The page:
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❌ Exvangelical has reached over 800,000 downloads 📈
And the #exvangelical tag has 875M views on TikTok.
Earlier this morning, I learned that the podcast has reached a new milestone: it has been downloaded over 800,000 times!
Measured against the .5-001% podcasts in the world, this is meager. Measured against the fact that this was done with no ad spend, via word of mouth alone, starting from 0, I'm beyond grateful.
Another tidbit: 2/3rds of the Spotify audience is female.
Comparison is the thief of joy, and while I often dwell on what might have or could be, I also try to remember that vision is always ahead of execution. it helps me be grateful for how far I've come.
Being an indie podcaster means you're competing in the same market as the NYT, Vox, NPR, Spotify, iHeartRadio, and others with paid media spend and entire production staffs. "Breaking through" is a huge ask.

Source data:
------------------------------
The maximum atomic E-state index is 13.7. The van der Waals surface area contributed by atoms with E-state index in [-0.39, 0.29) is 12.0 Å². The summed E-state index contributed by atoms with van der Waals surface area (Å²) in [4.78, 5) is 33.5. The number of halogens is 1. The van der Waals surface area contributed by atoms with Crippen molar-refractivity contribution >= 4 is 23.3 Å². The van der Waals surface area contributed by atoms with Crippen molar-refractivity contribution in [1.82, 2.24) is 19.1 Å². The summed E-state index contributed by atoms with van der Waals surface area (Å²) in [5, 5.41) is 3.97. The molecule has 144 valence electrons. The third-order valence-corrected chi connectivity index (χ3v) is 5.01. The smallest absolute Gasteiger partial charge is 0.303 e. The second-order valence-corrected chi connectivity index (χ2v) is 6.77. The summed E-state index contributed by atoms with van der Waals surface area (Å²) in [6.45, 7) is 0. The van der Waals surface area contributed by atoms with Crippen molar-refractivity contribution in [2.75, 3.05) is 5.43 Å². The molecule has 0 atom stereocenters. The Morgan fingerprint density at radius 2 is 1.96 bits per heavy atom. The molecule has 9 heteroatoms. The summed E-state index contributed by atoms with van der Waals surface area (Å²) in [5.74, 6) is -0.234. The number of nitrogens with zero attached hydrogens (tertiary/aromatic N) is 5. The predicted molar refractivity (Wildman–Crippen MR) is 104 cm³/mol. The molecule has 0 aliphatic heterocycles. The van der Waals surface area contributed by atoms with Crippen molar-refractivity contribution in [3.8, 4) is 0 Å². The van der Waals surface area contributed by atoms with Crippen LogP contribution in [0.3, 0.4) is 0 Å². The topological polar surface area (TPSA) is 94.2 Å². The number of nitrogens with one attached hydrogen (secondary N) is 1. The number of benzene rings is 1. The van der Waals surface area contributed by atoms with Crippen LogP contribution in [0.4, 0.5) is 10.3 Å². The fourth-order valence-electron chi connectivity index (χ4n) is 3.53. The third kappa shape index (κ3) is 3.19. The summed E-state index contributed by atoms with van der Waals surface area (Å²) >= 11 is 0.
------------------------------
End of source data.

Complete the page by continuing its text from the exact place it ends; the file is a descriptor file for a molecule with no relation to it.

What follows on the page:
This is why indie podcasters rely on platforms like Patreon or Substack, etc. Making media is work. it's not the same type of work as community organizing, or other forms of public-facing work. But it has its own inherent value.
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Beyond the podcast, the reach of the #exvangelical hashtag is over 1,000% larger. As of this morning, it has over 875 million impressions on TikTok:
If it keeps its current pace, it will crest 1 billion impressions this year; it’s also been added to over 89,000 Instagram posts.
A hashtag is a simple tool, and once it is created it becomes something that anyone can contribute to, and that is beyond the control or ownership of anyone in particular. It has been fascinating to see how it has been used to spur conversation, and conversations about conversations, and so on.
I have my own thoughts about the value and limits of ‘exvangelical’ as a moniker, but its success as a hashtag is hard to deny.
I am grateful for having a small part in this conversation. No conversation, no community, no networked public or counterpublic is above reproach or beyond critique, and having conversations rooted in things like trauma & dissent are hard to maintain over the long-term. But insomuch as they contribute to individuals pursuing their own wholeness, and in holding powerful institutions to account, I remain grateful.